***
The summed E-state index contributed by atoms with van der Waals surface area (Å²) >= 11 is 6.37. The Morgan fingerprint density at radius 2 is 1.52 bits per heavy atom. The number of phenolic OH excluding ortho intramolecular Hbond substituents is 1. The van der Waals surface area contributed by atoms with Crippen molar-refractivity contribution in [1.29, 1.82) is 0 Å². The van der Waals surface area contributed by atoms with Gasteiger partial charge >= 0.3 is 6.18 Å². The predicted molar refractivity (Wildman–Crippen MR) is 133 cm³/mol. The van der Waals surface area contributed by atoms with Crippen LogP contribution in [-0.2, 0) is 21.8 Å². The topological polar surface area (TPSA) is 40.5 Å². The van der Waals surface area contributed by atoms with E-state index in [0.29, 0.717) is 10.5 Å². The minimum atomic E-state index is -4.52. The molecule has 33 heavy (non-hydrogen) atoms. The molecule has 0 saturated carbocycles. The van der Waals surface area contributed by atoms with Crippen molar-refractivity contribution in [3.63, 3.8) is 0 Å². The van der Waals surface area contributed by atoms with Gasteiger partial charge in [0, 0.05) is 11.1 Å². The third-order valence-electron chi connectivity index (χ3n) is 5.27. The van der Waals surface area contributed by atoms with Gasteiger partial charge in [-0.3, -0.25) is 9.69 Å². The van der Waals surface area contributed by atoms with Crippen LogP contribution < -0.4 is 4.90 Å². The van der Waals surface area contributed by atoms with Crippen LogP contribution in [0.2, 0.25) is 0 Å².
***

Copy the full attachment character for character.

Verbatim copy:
The summed E-state index contributed by atoms with van der Waals surface area (Å²) >= 11 is 6.37. The Morgan fingerprint density at radius 2 is 1.52 bits per heavy atom. The number of phenolic OH excluding ortho intramolecular Hbond substituents is 1. The van der Waals surface area contributed by atoms with Crippen molar-refractivity contribution in [1.29, 1.82) is 0 Å². The van der Waals surface area contributed by atoms with Gasteiger partial charge >= 0.3 is 6.18 Å². The predicted molar refractivity (Wildman–Crippen MR) is 133 cm³/mol. The van der Waals surface area contributed by atoms with Crippen LogP contribution in [-0.2, 0) is 21.8 Å². The topological polar surface area (TPSA) is 40.5 Å². The van der Waals surface area contributed by atoms with E-state index in [0.29, 0.717) is 10.5 Å². The minimum atomic E-state index is -4.52. The molecule has 33 heavy (non-hydrogen) atoms. The molecule has 0 saturated carbocycles. The van der Waals surface area contributed by atoms with Crippen molar-refractivity contribution in [3.63, 3.8) is 0 Å². The van der Waals surface area contributed by atoms with Gasteiger partial charge in [0, 0.05) is 11.1 Å². The third-order valence-electron chi connectivity index (χ3n) is 5.27. The van der Waals surface area contributed by atoms with Gasteiger partial charge in [-0.3, -0.25) is 9.69 Å². The van der Waals surface area contributed by atoms with Crippen LogP contribution < -0.4 is 4.90 Å². The van der Waals surface area contributed by atoms with Crippen LogP contribution in [0.2, 0.25) is 0 Å².